Is America the new Tibet? What happened in Copenhagen . . .
By Bernie Quigley
- for The Hill on 12/23/09
Those who look for meaning in swirling things in the sky will find them, especially on Winter Solstice. But the older rabbis tell us to look beneath the surface to find essentials, and what happened beneath the surface at Copenhagen is worth reporting. It was a modest nightmare, like one of those unsettling dreams like you are walking on the edge of a cliff, or strolling in public to suddenly realize you are naked, or that you go to your office and someone has taken your chair away. That’s what happened to America in Copenhagen. The new world order came together and they forgot to set a chair for Obama.
I guess they forgot to read Sun Tzu on the ride over as suggested here. The only object of war and politics is to psychologically destabilize your opponent, said Sun Tzu. Like taking his chair away. Everything else will follow from that. But there could be another meaning to that dream; it could mean you are not prepared for the nuance and subtly required for the actions ahead and that could apply as well. Obama arrived late, just at the end, just in time to declare victory, but the Chinese considered it “grandstanding.”
“It was almost unthinkable,” wrote Charles Babington and Jennifer Loven of the Associated Press. “The President of the United States walked into a meeting of fellow world leaders and there wasn’t a chair for him, a sure sign he was not expected, maybe not even wanted.”
It was downhill from the beginning. China would send a second-tier official, Vice Foreign Minister He Yafei instead of Premier Wen Jiabao to meet with Obama, a classic diplomatic snub. At a later meeting they sent an even lower official. “I don’t want to mess around with this anymore, I want to just talk with Premier Wen,” said a rattled Obama.
What is interesting here is that Obama, looking for a friend while cooling his heels in waiting for Wen, headed over to chat with Russian President Dmitry Medvedev. Then he did some male bonding with his Euro bros, England, France and Germany. Meanwhile, the four-nations known as BASIC – Brazil, South Africa, India and China – gathered together without American representation. Wen agreed to meet with Obama, then changed the time, then after some strategic confusion, didn’t.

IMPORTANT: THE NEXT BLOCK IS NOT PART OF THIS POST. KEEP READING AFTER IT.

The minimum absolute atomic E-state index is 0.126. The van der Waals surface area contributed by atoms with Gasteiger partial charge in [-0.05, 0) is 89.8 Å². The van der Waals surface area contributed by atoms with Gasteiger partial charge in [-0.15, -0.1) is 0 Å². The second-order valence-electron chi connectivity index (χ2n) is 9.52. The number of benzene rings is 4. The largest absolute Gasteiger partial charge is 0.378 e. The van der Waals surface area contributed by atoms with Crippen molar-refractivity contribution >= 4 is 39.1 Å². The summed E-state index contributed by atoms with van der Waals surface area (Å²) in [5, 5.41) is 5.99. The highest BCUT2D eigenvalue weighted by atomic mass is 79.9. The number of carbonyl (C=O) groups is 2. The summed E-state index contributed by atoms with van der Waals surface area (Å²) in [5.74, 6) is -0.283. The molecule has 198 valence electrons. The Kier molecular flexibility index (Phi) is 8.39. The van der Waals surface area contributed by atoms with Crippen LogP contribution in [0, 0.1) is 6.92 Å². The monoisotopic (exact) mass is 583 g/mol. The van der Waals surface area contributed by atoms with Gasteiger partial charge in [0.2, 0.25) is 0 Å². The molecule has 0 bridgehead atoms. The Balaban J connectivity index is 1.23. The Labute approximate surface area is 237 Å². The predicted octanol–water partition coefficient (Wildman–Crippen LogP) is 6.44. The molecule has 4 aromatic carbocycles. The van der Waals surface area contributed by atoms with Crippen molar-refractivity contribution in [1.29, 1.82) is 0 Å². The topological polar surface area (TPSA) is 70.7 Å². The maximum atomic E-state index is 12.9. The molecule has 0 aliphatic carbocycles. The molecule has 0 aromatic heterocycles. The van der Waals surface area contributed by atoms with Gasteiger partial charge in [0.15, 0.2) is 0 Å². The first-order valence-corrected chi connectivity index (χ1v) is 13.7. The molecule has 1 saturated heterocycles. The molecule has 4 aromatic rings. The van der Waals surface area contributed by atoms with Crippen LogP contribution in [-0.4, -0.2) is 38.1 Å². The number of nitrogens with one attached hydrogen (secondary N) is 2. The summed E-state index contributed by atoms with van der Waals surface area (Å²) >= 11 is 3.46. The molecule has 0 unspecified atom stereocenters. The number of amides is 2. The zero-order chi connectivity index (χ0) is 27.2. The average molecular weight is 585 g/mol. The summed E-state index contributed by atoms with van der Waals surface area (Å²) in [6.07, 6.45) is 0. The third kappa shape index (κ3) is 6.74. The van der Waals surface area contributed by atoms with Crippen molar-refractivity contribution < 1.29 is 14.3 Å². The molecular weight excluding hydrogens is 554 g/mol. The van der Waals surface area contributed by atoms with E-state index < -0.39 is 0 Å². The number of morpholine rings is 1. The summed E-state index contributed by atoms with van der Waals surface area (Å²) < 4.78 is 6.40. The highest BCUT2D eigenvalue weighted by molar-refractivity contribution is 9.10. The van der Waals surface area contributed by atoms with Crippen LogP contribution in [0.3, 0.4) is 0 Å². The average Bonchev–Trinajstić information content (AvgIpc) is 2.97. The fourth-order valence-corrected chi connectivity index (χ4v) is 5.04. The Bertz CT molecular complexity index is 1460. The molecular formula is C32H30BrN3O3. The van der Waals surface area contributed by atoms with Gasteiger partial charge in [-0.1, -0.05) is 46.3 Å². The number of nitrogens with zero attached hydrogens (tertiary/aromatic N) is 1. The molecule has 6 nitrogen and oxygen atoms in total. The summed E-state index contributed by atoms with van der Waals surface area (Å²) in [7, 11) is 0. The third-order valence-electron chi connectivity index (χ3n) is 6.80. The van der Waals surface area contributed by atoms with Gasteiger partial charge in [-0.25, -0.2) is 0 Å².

Obama expected to meet with Wen alone but after more confusion, aides told him that Wen was in the meeting with the leaders of the three other BASIC countries, apparently talking strategy without him.
The NYTs reported that Obama virtually busted into the room with Hillary in tow, calling out and demanding to know if Wen would see him.
Inside the room he found the started leaders and no chair for him to sit in.
“I’m going to sit by my friend Lula,” he said, moving toward Brazilian President Luiz Inacio Lula da Silva. A Brazilian aide then gave his chair to Obama. Babington and Loven based their account on dozens of interviews and statements by key players from numerous countries.
It’s not clear how close a friend Lula actually is to Obama. What seems clear is that India, Brazil and most of the developing countries were taking their cues from China. While France, Germany, England and even Russia were siding up to Obama.
It is very possible to see here the awakening of a new world order and the beginnings of things in an east/west pattern that will work their way through this century and into the next, just as it was possible to see what would rise ahead as the world’s nations postured and posed at Victoria’s Diamond Jubilee in 1897. Could be problems here. I added them up and they have like two billion more people than we have.